4. Hire and work with your own coach. An external coach can help you from falling into self-defeating behaviors in these ways.

    • Providing you with honest feedback

    • Giving you an open, non-judgmental ear

    • Maintaining an objective viewpoint

    • Not being involved in organization politics

    • Being an advocate of your real interests

We live in a celebrity culture where leaders and especially CEOs are expected to be perfect examples—larger than life. 

People can be great leaders and also fallible human beings. We don’t like to admit leaders have flaws. We crave a heroic leader to whom we can look up and derive a sense of safety and security. If leaders can’t admit their flaws and we refuse to see them as they really are, we contribute to their heroic myth. 

Leaders can only be as effective as the degree to which they motivate and inspire others to achieve desired results. 

  • Good leaders make the people around them successful. 

  • Good leaders are passionate and committed. 

  • Good leaders are authentic. 

  • Good leaders are courageous, honest, and reliable. 

Good executive coaches can help leaders reduce or eliminate their blind spots, be open to constructive feedback, and improve their place in the organizational culture.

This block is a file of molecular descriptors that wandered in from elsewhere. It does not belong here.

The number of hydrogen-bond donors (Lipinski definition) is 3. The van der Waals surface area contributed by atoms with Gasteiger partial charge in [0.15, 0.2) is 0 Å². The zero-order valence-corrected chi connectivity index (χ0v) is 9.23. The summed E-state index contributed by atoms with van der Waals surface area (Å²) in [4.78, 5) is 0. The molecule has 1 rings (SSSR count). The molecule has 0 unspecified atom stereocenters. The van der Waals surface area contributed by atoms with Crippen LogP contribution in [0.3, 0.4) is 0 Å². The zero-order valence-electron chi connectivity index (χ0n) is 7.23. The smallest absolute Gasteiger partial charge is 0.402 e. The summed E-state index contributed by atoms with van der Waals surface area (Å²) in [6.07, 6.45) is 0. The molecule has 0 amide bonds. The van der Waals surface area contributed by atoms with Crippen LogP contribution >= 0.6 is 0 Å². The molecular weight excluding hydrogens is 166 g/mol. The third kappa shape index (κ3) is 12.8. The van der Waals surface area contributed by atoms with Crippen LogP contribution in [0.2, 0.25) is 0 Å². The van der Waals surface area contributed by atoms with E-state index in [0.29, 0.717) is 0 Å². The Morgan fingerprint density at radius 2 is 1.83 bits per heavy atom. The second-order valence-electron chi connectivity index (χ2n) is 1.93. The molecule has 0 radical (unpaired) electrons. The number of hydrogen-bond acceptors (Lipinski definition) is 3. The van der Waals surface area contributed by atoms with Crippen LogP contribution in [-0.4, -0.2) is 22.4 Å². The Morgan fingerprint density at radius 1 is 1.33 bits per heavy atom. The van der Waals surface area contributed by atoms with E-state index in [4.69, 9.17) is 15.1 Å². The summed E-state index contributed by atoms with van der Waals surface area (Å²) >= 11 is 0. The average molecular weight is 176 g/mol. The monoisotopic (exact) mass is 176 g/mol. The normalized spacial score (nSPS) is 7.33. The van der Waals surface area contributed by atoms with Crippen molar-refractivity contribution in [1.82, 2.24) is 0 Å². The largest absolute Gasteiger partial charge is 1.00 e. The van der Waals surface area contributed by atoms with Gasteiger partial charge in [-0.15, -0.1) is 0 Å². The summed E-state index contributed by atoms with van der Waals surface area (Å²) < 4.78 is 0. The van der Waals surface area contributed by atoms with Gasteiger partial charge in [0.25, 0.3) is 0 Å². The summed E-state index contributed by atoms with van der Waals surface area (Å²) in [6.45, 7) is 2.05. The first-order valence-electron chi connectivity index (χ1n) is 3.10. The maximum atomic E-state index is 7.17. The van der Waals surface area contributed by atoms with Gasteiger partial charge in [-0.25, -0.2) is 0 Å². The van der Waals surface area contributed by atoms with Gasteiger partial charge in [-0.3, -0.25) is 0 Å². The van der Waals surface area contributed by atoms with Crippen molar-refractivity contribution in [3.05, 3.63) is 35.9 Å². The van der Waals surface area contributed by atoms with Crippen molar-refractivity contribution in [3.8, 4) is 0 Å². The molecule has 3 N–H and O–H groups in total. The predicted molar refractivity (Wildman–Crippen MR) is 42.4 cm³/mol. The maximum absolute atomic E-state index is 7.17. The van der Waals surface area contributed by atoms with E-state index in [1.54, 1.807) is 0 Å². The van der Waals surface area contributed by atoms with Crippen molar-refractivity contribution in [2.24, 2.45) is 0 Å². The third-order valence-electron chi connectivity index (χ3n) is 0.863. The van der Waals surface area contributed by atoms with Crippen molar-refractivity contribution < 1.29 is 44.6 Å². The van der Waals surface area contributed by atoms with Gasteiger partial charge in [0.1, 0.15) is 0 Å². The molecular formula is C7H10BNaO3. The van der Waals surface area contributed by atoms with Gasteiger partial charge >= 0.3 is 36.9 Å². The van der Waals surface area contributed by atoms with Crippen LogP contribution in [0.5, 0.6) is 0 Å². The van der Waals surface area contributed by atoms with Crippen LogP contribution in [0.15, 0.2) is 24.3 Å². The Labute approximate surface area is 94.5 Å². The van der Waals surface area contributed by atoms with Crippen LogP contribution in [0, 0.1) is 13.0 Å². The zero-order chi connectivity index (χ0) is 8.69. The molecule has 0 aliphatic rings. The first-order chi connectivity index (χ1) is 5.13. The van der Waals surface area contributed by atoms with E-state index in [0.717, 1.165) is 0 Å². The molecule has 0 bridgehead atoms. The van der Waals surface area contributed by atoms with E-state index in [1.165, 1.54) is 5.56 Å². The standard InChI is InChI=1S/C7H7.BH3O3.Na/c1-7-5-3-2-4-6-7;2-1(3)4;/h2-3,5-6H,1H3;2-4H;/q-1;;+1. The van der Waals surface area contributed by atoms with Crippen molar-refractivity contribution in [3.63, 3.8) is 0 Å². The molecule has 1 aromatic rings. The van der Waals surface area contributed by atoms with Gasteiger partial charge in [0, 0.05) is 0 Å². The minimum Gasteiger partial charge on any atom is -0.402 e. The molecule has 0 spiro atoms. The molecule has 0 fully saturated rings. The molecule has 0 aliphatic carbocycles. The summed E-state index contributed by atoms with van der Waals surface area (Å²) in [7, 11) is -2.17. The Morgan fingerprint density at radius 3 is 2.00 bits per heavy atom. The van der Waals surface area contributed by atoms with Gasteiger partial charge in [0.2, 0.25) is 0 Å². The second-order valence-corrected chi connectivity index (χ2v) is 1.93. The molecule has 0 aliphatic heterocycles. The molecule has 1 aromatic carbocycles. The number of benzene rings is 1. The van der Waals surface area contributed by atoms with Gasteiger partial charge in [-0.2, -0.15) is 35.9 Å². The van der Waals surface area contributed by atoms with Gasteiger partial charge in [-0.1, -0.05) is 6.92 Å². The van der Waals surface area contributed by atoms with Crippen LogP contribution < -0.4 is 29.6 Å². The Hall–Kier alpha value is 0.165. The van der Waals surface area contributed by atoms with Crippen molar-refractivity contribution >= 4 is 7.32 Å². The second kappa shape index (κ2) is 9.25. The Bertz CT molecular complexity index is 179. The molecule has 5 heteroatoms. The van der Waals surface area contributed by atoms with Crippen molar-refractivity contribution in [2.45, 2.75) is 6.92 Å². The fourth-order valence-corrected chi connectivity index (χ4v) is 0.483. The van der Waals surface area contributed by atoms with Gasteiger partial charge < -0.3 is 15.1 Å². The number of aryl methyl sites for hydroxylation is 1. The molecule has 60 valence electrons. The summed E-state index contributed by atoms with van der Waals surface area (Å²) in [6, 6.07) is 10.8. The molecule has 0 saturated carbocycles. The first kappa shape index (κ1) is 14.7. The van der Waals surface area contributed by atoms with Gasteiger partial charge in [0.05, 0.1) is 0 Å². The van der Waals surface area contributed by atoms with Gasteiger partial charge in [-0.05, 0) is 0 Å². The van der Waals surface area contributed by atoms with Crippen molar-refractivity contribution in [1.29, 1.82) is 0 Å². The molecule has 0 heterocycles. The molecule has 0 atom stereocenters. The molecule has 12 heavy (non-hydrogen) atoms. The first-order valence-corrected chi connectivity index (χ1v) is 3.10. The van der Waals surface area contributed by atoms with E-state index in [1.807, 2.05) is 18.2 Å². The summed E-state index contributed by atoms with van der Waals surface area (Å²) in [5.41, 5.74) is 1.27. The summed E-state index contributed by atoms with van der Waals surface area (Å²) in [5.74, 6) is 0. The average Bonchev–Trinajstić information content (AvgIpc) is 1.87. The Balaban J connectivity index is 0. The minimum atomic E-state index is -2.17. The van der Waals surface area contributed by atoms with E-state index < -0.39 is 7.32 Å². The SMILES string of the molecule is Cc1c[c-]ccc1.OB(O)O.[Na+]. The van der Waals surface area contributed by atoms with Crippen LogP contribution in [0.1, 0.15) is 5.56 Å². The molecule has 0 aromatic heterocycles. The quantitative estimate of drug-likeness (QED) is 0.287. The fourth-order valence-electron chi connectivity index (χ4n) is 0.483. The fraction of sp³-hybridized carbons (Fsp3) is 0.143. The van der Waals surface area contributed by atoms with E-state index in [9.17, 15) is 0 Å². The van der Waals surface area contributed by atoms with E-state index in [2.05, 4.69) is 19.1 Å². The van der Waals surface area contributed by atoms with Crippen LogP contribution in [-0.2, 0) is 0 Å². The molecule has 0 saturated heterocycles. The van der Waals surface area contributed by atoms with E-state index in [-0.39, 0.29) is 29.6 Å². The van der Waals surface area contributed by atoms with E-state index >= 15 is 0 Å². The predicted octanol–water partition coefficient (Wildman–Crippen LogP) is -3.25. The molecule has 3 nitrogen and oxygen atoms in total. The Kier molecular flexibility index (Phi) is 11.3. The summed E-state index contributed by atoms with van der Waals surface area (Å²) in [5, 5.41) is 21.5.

Good executive coaches can reduce the likelihood of executive failure and premature burnout.

Dr. Ray Williams is Executive Vice President of PCMG Canada, a premier career management company based in Vancouver, BC. Ray recently attended CRG training and is now a CRG Licensed Associate. He has more than 30 years’ experience as a CEO, HR Executive, mediator, management consultant, and executive coach.


Do you want to personally and professionally develop while being able to help others? If so, plan to attend CRG’s next 3-Day Train-The-Trainer program.

CRG’s 3-Day Train-The-Trainer Intensive is designed for all professionals who want to make a difference in other people’s lives. 

CRG Train-the-Trainer program is an indispensable learning program and resource for any consultant, trainer or coach that will augment and maximize the impact of their services and business.

Ray Williams 
Premier Consulting Management Group

Register now for our June 8 to 10, 2006, event in Vancouver, BC.

What started out as a simple 2-day assessment-orientation program 15 years ago has grown into a 3-day Intensive Personal and Professional Development Experience.

Over the past three years, we have retooled and rebranded the CRG organization and revisited the entire Train-The-Trainer program. This TTT session is designed for all professionals—whether you are new to CRG or you have been using our resources for years.